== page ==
But the follower of the “Raja Yoga” path is not content alone with the attainment of powers for either of the, above uses. He seeks still greater heights, and manages by the same, or similar processes, to turn the searchlight of concentrated mind into his own nature, thus bringing to light many hidden secrets of the soul. Much of the Yogi Philosophy has really been brought to light in this way. The practice of “Raja Yoga” is eminently practical, and is in the nature of the study and practice of chemistry – it proves itself as the student takes each step. It does not deal in vague theories, but teaches experiments and facts from first to last. We hope to be able to give to our students, in the near future, a practical work on the subject of “Hatha Yoga,” for which work there seems to be a great need in the Western world, which seems to be waiting to be told “how” to do those things which have been stated to be possible by numerous writers who had grasped the theory but had not acquainted themselves with the practice accompanying the theory.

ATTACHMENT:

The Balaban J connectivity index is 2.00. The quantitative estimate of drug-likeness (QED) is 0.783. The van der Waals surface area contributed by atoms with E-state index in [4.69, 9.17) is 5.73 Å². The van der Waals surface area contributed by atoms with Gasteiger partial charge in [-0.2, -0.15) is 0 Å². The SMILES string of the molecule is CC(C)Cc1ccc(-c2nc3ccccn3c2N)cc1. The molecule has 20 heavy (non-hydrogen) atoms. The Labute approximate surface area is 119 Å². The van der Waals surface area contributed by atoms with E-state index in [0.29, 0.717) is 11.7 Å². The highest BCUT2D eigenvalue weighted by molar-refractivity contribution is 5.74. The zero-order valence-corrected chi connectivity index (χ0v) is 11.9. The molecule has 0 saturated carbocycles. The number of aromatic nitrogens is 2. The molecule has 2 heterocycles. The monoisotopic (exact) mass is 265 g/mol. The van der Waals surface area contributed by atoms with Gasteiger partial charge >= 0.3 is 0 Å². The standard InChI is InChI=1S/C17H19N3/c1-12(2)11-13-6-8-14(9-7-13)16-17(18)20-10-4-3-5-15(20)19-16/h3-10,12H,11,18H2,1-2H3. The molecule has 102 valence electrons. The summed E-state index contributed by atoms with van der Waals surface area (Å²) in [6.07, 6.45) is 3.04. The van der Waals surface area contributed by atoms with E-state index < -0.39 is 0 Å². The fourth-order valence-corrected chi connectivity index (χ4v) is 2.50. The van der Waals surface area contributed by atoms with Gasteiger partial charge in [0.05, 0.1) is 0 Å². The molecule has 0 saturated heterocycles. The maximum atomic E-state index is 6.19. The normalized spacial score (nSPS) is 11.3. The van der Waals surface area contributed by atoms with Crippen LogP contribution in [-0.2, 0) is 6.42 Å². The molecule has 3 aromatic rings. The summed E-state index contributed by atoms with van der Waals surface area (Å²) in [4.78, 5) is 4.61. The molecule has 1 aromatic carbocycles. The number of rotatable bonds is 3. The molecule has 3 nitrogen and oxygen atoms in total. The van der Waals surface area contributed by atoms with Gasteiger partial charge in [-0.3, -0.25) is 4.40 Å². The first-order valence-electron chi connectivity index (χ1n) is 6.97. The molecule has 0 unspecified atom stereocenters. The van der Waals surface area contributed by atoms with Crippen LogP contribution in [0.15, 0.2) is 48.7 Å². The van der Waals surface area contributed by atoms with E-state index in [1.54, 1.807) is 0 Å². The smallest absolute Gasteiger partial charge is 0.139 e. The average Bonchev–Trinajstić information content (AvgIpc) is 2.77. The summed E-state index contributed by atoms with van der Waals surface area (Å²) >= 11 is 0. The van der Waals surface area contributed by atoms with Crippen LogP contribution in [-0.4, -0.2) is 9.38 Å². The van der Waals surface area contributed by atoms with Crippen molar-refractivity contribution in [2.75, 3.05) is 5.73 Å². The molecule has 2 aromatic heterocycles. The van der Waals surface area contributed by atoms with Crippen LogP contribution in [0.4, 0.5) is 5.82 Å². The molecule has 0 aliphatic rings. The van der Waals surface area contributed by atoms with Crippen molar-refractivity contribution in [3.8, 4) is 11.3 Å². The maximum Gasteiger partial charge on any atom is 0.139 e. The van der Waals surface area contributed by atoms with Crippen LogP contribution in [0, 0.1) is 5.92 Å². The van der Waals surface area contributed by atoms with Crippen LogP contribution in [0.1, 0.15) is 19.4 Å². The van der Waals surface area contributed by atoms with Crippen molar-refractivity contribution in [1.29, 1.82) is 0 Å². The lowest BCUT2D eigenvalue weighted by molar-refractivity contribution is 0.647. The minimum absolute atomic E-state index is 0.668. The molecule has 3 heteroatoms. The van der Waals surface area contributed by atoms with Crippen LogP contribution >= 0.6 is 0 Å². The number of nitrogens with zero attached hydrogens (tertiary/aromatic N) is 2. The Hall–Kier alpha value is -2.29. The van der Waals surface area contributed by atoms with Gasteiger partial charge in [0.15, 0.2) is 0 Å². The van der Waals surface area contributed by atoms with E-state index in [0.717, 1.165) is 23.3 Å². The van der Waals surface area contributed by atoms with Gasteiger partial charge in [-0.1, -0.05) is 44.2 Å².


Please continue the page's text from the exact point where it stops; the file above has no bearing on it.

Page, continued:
“Karma Yoga” is the “Yoga” of Work. It is the path followed by those who delight in their work, who take a keen interest in “doing things” with head or hand – those who believe in work “for work’s sake.” “Karma” is the Sanscrit word applied to the “Law of Spiritual Cause and Effect,” of which we have spoken in a preceding lesson. “Karma Yoga” teaches how one may go through life working-and taking an interest in action-without being influenced by selfish consideration, which might create a fresh chain of cause and effect which would bind him to objects and things, and thus retard his spiritual progress. It teaches “work for work’s sake” rather than from a desire for results. Strange as this may seem to many of our Western readers, it is a fact that many of the men of the Western world who have accomplished much, have really been possessed of this idea, without realizing it and have really worked for the joy of the action and creative effort, and have really cared but little for the fruit of their labors. Some of them say that they “have worked because they could not help it,” rather than from the mere desire for material gain. The follower of “Karma Yoga,” seems to himself, at times, as if he were not the real worker, but that his mind and body were doing the work, and he, himself – were standing off and watching himself work or act. There are lower and higher phases of “Karma Yoga”, which cannot be explained here, as each branch of Yoga is a great subject in itself.